Koboko Municipality in Uganda has been recognised with the City and Mobility Award for its inclusive approach to managing migration and integrating refugees.

The award is part of the Comprehensive Refugee Response Framework (CRRF): Inclusive Urban Development and Mobility – Regional Network and Dialogue Action, which is supporting secondary cities in the Horn of Africa to integrate refugees and internally displaced people (IDPs), plan for urbanisation, and improve basic services. 

The participating cities are Gabiley and Borama (Somalia), Assosa and Jigjiga (Ethiopia), Arua and Koboko (Uganda), and Kakuma-Kalobeyei (Kenya). The Action is implemented by Cities Alliance and financed by the EU through the European Emergency Trust Fund for Africa (EUTF for Africa).

For the award, the cities voted on which city had inspired them the most over the course of the Action, and Koboko Municipality was the winner.

Like other refugee-hosting towns in the Horn of Africa, Koboko faces the challenge of a rapidly increasing population combined with limited budget allocations from the central government and other resource constraints.

The EU Action provided direct support to Koboko that enabled the city to address important gaps in the health and education sectors as well as physical planning – effectively transforming itself. ACAV provided technical advice to the municipality on project implementation.


What Koboko Municipality has accomplished in two years with the support of the EU, if they were to rely on other funding, would have taken them close to 40‒50 years to accomplish.

Bongo Patrick, Programme Manager for ACAV

Through the Action, Koboko built three new health facilities, including a new trauma healing centre so that people could receive mental health treatment in Koboko instead of travelling to Arua, where the nearest facility was located. 

trauma center
Koboko's new trauma centre will help meet a major need for refugees. Photo: Koboko Municipality

The project also supported the city to expand and build new facilities in 10 primary schools, four secondary schools and a technical institute, including providing toilets, desks, and a science lab in one secondary school. It provided capacity-building training for 240 primary school teachers and skills training for 300 youth.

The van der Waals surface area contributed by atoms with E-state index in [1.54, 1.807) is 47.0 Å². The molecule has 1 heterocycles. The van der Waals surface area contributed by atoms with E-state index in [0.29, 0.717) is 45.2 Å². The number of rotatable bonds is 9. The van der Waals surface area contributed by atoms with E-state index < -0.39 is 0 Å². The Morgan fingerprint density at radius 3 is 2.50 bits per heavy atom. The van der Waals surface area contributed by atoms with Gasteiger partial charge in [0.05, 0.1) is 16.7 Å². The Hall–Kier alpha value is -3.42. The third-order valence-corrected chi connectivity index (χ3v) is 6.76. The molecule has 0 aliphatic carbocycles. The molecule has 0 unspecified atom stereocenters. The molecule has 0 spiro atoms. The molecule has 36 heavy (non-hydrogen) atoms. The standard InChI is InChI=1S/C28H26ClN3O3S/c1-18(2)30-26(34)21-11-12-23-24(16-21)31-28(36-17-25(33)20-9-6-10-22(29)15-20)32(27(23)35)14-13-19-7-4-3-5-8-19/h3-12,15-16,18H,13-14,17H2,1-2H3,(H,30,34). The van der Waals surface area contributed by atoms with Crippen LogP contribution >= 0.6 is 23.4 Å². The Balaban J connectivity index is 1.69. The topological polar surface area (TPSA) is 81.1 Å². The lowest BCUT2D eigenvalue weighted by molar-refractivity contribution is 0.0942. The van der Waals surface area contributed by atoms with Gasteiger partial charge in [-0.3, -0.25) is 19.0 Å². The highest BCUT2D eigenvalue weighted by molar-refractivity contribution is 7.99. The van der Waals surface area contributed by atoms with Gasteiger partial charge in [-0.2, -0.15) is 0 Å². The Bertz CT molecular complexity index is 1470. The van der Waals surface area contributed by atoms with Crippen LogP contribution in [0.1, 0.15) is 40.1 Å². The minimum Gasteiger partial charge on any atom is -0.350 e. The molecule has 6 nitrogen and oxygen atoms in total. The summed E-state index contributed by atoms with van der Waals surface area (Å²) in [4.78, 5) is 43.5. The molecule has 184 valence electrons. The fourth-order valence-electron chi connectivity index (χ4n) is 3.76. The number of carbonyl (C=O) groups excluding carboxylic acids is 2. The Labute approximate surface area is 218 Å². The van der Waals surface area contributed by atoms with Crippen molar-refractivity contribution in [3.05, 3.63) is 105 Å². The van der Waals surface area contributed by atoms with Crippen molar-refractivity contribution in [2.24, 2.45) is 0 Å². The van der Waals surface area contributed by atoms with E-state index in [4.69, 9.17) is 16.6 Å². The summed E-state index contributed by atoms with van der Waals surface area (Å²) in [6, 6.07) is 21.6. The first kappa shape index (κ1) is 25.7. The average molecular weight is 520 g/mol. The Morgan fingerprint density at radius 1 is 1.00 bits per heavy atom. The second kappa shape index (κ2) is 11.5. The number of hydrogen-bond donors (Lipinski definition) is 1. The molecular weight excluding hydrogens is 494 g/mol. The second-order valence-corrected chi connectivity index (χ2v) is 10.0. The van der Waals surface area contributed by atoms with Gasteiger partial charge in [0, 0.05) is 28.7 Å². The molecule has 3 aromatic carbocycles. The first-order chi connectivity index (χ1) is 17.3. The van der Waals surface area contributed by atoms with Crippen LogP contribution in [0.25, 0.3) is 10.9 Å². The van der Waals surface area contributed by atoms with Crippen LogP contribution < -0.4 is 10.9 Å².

To boost income-generating opportunities, Koboko built five new, shaded satellite markets that are benefiting 200 vendors, many of them women. 60 women's groups (300 women) received training and support with capital to start a business. There is a huge demand in Koboko for meat, so the city built a modern new abattoir that can accommodate 50 cows. 

Throughout, Koboko ensured that both refugees and host communities participated in and benefited from the activities.

Based on its experience, Koboko Municipality identified best practices for refugee integration:

  • Involving refugees in the planning process right from the start at the cell, ward, division and municipal levels.
  • Ensuring that refugees and host communities have equal access to basic social services such as education and health care.
  • Integrating refugees into school management committees, parent-teacher associations, and governance bodies.
  • Inserting a special provision in municipal contracts with contractors to include refugees in their workforce.
  • Providing inclusive access to economic opportunities such as markets, income-generating activities, and saving groups.
  • Recognising that intermarriage and cultural galas promote integration and peaceful coexistence. 
The EU Action supported Koboko Municipality to develop inclusive, participatory strategic city planning.

Data has been key to Koboko’s success. When refugees started coming to Koboko, there was a lot of pressure on resources, such as schools, healthcare, markets, and water points. The city decided it needed data on how many people were in the city and how they were using resources. With that data, Koboko has been able to lobby and advocate for extra funding to support refugees – such as through the Action.

The municipality has used that data to develop short- and long-term strategic plans to ensure that all residents benefit from opportunities, including three municipal annual plans and budgets, a five-year Municipal Development Plan, and a 20-year Comprehensive Physical Development Plan.


By 2040 Koboko will most likely be a city not because of politics, but because of planning. 

Dr Sanya Wilson, Mayor of Koboko

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